A couple weeks ago, I went to the Cheyenne Mountain Zoo, down in Colorado Springs. My friend Alex came with me. I’ve known him for seven years, more than, really. That day he told me, “This is the most confident I’ve ever seen you, certainly the most confident and put together out of all my friends.” That’s sat with me. In fact, another of my friends described my reaction as an ‘epiphany’.

My reaction was shock, awe, happiness, comfort, and the realization that the same friend who had described these emotions as an epiphany was right because he had told me just a week or two prior that I had a lot of things going for me and was not giving myself enough credit.

Let’s face it, we’re all hard on ourselves. We all nitpick and tear apart the what ifs until we ourselves are in pieces. And then we have to put ourselves back together with the glue we choose, our support system.

My therapist and I have been working on noticing achievements. I decided not to describe them as big or small (albeit, some are obviously more major than others) because I feel that devalues their importance.

Achievements, in this instance, are when you accomplish something you have not been able to achieve because of you standing in your own way, whatever the reason.

I had an achievement today, in fact. I used to work at my local pool and did leave under good terms. So good they have repeatedly asked me back, and I have repeatedly given false hope. Frankly, they don’t pay enough. Because of the false hope I have given them, I feel awkward and anxious about going back, whether it’s to use the facility for classes, swimming, or just the restroom, I just could not go back there. Today, while poke hunting, I used the restroom. I walked in, said hello to the front desk staff, used the restroom, told the clerks to have a good night, and walked out. That was my achievement.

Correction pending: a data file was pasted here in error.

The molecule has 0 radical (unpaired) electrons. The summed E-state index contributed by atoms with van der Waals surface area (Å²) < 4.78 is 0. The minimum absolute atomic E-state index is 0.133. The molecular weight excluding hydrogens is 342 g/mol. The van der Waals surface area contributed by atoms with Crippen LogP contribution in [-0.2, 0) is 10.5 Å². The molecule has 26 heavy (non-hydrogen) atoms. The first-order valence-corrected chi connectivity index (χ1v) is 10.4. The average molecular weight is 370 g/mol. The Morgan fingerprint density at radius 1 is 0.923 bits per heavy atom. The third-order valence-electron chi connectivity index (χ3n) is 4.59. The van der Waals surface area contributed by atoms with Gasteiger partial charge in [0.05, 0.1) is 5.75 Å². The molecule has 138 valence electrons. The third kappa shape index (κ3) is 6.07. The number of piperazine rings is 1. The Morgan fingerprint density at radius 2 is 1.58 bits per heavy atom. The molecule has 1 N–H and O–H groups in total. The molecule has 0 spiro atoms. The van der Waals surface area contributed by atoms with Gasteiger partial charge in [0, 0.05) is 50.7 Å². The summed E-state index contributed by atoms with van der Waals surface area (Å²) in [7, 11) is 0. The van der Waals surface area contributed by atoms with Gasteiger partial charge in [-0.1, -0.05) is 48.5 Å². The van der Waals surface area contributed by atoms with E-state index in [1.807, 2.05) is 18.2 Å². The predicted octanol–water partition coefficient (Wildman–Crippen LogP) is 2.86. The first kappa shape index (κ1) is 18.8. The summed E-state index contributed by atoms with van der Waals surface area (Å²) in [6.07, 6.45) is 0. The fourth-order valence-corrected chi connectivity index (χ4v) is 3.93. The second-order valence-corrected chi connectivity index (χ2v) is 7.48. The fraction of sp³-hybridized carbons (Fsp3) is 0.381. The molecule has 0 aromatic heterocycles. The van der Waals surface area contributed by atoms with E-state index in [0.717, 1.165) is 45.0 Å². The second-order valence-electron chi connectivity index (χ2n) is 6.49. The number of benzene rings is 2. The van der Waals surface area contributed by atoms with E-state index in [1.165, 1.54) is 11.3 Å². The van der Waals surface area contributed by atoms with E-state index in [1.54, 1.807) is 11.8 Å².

I haven’t felt able to do that since I left more than two years ago, but I did it today.

Other recent achievements include, but are not limited to:

  • handing a cohort at group a tissue box while they were crying
  • working through my anxious laughter to state my goals
  • giving a guy my number at the zoo (never done that before!)

I highly recommend writing these down (in whatever fashion, on a napkin, through a text, etc) when they happen. These are important because they prove that we are able to work through whatever we feel is preventing us to accomplish not only our goals, but even acts of daily living, which can be a struggle on some of our harder days, or, for others, even everyday.

These achievements build confidence, which builds a healthier mind, a wiser mind as they can be a tool to combat the negative symptoms.

What tools do you use to increase your confidence?


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